Events will commemorate the 40th anniversary of the Grunwick strike in Dollis Hill
- Credit: Archant
Plans have started for a big celebration of a Dollis Hill protest that had far reaching consequences for all workers in the UK.
Residents are invited to get involved in a series of events to commemorate the 40th anniversary of the Grunwick strike including an exhibition in the autumn.
Workshops are being organised to create a huge mural near to the former factory near Dollis Hill tube station.
The dispute at the Grunwick Film Processing Laboratories in Chapter Road, was sparked by the dismissal of Devshi Bhudia for working too slowly which led to a two-year strike between 1976 and 1978.
At its height, more than 20,000 people came out to support the predominantly Asian workers subbed the ‘strikers in saris’ by marching down Willesden High Road.
Jayaben Desai who led the strike sadly died in 2010. The former site of the factory was renamed Grunwick Close weeks after her death.
You may also want to watch:
Sujata Aurora, of the Grunwick organising group, said: “We really want people to be involved with the design. It will be a colourful celebration of the unity that the strike represented across the country.
“It’s open to anyone aged 13 and over who want to get involved in this permanent reminder of what Grunwick was about.”
- 1 Brent investigating implications of traffic measures court ruling
- 2 'No light at the end of the tunnel' says Northwick Park surgeon on operation backlogs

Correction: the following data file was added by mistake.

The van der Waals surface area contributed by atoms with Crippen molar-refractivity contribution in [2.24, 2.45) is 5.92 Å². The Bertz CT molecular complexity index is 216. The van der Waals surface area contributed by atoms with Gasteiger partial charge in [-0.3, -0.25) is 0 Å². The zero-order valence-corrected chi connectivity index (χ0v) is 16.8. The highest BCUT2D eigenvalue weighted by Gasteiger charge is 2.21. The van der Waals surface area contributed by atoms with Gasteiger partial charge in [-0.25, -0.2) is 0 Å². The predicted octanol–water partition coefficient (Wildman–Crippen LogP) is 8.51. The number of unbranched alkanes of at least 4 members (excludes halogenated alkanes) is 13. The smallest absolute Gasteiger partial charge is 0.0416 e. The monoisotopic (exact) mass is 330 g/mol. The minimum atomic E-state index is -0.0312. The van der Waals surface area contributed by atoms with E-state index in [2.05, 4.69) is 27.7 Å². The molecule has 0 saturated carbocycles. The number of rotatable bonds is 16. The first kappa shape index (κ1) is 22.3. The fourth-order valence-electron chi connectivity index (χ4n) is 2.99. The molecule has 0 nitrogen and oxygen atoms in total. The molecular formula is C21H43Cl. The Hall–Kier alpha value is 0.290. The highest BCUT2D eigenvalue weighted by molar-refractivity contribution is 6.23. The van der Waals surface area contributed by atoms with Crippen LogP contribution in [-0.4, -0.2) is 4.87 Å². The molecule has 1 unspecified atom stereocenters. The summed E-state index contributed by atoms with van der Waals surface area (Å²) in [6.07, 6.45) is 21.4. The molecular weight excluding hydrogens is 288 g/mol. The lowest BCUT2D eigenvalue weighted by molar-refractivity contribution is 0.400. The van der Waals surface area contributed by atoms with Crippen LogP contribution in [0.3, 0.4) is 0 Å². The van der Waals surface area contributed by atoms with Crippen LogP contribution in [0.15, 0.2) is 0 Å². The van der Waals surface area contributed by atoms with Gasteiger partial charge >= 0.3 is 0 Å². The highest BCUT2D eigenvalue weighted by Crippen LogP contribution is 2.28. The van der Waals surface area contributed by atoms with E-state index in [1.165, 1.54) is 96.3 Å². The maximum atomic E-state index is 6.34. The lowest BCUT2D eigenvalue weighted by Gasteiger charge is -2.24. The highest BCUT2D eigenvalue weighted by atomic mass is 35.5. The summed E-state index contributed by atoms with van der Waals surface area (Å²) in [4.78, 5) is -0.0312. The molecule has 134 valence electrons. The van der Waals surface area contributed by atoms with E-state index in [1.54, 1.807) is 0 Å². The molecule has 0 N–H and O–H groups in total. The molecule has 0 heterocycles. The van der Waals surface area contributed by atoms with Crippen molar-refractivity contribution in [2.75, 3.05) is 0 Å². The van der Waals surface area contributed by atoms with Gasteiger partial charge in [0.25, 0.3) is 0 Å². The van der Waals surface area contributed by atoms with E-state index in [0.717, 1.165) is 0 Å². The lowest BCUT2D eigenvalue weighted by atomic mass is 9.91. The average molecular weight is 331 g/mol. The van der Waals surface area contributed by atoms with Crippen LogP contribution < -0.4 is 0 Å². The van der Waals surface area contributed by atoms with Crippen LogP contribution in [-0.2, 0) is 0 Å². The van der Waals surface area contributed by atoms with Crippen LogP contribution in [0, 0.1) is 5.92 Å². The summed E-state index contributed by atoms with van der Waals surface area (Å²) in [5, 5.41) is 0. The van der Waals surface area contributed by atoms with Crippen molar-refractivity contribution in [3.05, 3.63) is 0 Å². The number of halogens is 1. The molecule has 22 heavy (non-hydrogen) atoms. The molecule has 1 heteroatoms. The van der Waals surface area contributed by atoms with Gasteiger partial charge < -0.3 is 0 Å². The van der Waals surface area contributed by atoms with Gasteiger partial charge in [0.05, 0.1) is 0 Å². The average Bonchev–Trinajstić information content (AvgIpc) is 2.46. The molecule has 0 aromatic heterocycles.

- 3 Neasden man charged with murder and knife attacks
- 4 Mass vaccination centre opens in Wembley Park
- 5 Appeal after woman hit on the head and sexually assaulted in Sudbury
- 6 Fundraiser launched after beloved mum found collapsed in Barham Park dies
- 7 Brent residents face £100 council tax hike for Band D property
- 8 Wembley drug dealer jailed for biting, scratching and pushing police
- 9 Wembley grandmother who survived Covid thanks live-in carer
- 10 Man arrested in connection with Neasden murder and two stabbings
Ms Aurora added: “The staff were mainly Asian women who were treated badly by their employer with terrible working conditions and low wages. The workforce felt very polarised and there was a huge amount of racism.
“As it was a photo processing factory the post office was important to them in terms of running their business. When the post office decided it wouldn’t handle Grunwick mail, it called to action others who would support them.
“Arthur Scargill (the then president of president of the National Union of Mineworkers (NUM) turned up with huge numbers from northern England to support this little local dispute.
“For the first time white workers came out in unity with Asian workers.
“That’s why we want to make it such a significant event.”
To get involved contact email@example.com